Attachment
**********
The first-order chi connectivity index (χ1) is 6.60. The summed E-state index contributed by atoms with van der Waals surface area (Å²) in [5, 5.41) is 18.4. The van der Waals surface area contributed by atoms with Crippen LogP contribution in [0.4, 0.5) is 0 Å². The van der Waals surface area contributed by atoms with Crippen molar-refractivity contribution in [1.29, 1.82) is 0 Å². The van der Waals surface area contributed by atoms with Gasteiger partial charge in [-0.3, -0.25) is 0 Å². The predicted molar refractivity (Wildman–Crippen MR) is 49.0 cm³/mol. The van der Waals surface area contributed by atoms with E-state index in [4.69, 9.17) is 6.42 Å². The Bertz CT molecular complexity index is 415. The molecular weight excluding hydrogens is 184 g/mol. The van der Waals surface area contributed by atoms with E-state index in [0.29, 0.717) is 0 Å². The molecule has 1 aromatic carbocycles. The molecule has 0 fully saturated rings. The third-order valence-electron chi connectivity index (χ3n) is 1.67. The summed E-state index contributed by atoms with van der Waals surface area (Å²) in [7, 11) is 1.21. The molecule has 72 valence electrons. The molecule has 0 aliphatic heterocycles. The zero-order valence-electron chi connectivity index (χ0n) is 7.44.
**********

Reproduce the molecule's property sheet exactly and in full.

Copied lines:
The first-order chi connectivity index (χ1) is 6.60. The summed E-state index contributed by atoms with van der Waals surface area (Å²) in [5, 5.41) is 18.4. The van der Waals surface area contributed by atoms with Crippen LogP contribution in [0.4, 0.5) is 0 Å². The van der Waals surface area contributed by atoms with Crippen molar-refractivity contribution in [1.29, 1.82) is 0 Å². The van der Waals surface area contributed by atoms with Gasteiger partial charge in [-0.3, -0.25) is 0 Å². The predicted molar refractivity (Wildman–Crippen MR) is 49.0 cm³/mol. The van der Waals surface area contributed by atoms with E-state index in [4.69, 9.17) is 6.42 Å². The Bertz CT molecular complexity index is 415. The molecular weight excluding hydrogens is 184 g/mol. The van der Waals surface area contributed by atoms with E-state index in [0.29, 0.717) is 0 Å². The molecule has 1 aromatic carbocycles. The molecule has 0 fully saturated rings. The third-order valence-electron chi connectivity index (χ3n) is 1.67. The summed E-state index contributed by atoms with van der Waals surface area (Å²) in [7, 11) is 1.21. The molecule has 72 valence electrons. The molecule has 0 aliphatic heterocycles. The zero-order valence-electron chi connectivity index (χ0n) is 7.44.